Regarding the commitment’s first activity, the National Skills Coalition notes that students and employers lack clear data on employment and earning prospects for postsecondary programs.  Many existing programs, including the Department of Education’s surveys of postsecondary students, omit employment and earnings information.  While the well-known College Scorecard does include earnings data from the Department of the Treasury, it only tracks students receiving federal education assistance and reports outcomes by institution versus by program.  More transparency surrounding educational outcomes is warranted.
Regarding the second proposed activity, the E.O. defines greater transparency in job postings as greater access to job posting data, “including data on industries and geographic locations with the greatest number of open jobs and projected future opportunities, as well as the underlying skills required to fill open jobs, so that American students and workers can make…informed decisions…regarding their education, job selection, and career paths.”  The proposed activity stems directly from the growing gap in job skills, as the number of unfilled jobs in America continues to hover near record highs.  Though the skills gap has myriad underlying causes, the rational underlying this second activity is that greater transparency surrounding the professional and educational qualities sought by employers will close the gap, and is therefore of material benefit to both American workers and employers (by reducing their labor search costs).
Regarding the third proposed activity, “family-sustaining jobs” are jobs that generate sufficient income to sustain a family as opposed to an individual. Forty-four percent of all American workers aged 18−64 have low-wage jobs resulting in median annual earnings of $17,950 and corresponding to median hourly wages of $10.22.  MIT’s living wage calculator calculates the minimum wage necessary for a family’s basic needs  and found the living hourly wage for a family of four (including two children) was $16.07 in 2016−2017.  It follows that a near-majority of all American workers fail to earn a family-sustaining wage. The commitment’s goal of ensuring access to data on credentials for family-sustaining jobs would help individuals better assess the required skills and credentials.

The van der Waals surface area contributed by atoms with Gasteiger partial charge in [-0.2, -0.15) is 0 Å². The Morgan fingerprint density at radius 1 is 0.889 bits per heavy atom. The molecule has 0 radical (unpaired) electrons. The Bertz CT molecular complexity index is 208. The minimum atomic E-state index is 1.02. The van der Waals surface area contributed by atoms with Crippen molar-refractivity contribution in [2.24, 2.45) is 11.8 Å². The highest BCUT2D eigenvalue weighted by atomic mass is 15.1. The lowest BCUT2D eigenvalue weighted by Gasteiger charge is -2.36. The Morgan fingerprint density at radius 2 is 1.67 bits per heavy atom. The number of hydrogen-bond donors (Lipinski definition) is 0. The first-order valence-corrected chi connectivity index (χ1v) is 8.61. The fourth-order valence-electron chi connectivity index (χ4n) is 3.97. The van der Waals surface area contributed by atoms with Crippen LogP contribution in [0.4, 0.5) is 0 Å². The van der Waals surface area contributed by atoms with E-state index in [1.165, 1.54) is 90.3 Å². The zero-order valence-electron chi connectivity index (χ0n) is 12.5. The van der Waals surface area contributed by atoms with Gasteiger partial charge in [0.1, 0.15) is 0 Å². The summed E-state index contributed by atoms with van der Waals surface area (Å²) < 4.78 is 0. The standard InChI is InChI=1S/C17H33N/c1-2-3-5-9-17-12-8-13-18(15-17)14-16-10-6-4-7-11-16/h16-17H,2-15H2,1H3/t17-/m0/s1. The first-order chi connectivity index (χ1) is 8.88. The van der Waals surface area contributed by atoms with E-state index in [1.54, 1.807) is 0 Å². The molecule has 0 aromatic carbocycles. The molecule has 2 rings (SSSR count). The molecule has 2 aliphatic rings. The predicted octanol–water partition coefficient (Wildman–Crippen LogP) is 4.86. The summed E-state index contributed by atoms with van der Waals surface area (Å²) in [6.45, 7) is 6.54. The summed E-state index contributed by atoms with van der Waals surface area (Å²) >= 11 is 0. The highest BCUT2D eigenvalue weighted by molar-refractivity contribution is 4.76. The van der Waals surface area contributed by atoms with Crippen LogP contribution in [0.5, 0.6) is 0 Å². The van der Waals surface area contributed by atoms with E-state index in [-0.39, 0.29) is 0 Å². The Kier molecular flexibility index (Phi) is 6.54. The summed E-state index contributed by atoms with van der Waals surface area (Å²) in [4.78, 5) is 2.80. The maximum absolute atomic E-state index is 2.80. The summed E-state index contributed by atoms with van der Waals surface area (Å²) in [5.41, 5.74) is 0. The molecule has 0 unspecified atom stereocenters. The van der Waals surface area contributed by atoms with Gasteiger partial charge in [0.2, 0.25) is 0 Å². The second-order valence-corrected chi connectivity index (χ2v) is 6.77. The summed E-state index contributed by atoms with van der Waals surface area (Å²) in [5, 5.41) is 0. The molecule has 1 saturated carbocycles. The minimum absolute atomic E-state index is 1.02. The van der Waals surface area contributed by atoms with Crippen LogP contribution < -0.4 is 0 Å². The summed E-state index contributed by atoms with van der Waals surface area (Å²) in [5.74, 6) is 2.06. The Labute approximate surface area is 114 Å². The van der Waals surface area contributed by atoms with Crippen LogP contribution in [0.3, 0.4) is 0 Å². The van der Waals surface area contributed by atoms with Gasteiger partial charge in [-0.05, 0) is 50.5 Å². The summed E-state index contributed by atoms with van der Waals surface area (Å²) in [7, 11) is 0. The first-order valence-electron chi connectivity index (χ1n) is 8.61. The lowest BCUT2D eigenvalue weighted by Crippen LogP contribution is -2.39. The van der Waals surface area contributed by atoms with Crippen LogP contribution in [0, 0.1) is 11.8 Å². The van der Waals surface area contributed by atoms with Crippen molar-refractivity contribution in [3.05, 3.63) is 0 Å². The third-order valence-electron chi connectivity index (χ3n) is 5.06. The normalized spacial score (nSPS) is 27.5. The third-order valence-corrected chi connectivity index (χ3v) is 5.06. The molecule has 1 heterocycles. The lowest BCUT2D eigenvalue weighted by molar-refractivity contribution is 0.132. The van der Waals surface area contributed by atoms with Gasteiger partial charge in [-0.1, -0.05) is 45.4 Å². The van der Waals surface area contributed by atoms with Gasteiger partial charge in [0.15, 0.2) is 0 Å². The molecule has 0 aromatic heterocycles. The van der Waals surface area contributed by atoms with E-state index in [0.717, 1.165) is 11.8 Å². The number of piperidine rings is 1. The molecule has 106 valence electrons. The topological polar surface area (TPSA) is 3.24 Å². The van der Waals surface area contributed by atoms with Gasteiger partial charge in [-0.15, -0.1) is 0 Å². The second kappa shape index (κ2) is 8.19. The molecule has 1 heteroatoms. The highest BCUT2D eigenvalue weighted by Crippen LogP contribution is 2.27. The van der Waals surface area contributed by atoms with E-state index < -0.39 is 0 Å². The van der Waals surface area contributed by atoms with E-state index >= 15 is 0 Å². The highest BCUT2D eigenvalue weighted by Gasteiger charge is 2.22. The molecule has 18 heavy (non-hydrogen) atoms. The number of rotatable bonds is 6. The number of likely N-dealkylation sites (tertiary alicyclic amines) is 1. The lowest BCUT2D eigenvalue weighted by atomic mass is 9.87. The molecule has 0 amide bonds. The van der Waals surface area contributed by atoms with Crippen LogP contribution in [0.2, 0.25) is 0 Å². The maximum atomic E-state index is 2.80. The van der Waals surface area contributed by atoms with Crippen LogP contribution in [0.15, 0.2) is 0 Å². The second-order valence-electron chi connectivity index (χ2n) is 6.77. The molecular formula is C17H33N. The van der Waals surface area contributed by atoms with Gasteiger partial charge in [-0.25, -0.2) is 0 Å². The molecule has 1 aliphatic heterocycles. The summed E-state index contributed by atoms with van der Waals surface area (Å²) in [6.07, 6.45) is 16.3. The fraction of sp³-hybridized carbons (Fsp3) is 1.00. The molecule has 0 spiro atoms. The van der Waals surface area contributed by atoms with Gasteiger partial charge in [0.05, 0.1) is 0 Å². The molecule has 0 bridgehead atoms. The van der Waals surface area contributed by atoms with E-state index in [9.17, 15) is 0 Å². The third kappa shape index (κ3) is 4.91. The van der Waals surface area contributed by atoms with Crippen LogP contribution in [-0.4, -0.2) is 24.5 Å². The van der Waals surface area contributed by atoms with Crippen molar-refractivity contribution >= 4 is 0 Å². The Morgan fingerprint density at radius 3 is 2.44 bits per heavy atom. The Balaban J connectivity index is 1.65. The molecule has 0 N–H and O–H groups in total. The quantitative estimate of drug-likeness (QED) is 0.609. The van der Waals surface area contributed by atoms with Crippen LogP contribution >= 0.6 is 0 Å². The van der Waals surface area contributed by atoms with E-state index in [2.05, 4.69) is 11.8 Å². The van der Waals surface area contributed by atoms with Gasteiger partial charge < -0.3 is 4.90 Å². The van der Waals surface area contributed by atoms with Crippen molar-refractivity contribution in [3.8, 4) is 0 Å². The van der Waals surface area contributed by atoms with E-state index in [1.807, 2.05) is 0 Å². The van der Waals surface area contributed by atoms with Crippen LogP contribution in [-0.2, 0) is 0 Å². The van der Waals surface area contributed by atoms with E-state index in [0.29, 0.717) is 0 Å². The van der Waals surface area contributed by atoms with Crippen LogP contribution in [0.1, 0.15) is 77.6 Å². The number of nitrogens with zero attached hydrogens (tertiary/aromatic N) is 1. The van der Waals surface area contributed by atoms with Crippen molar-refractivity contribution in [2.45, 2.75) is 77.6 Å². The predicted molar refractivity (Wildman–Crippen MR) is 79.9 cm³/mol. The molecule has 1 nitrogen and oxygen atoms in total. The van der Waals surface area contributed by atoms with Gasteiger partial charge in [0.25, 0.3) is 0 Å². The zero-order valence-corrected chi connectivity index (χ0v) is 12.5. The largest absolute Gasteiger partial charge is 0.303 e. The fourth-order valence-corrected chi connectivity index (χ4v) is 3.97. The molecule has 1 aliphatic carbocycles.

The commitment is relevant to the OGP value of access to information due to its emphasis on increasing public transparency surrounding job data. Transparency, as referenced in the commitment, refers to access to information on workforce data versus actual transparency in the data. The commitment is also relevant to technology and innovation given the emphasis on the availability of data.
The commitment has a minor potential impact owing to the lack of specificity surrounding the scope of data targeted on educational outcomes, job postings, and skills for family-sustaining jobs. Furthermore, the commitment is vague on how exactly data would be leveraged to close the skills gap and facilitate greater public access to family-sustaining jobs, particularly regarding how the resulting data will be distributed to both workers and firms (e.g., via an online database similar to the College Scorecard). Barring further clarity on these issues, the IRM researcher assesses that the commitment is unlikely to have a substantial impact on workforce outcomes.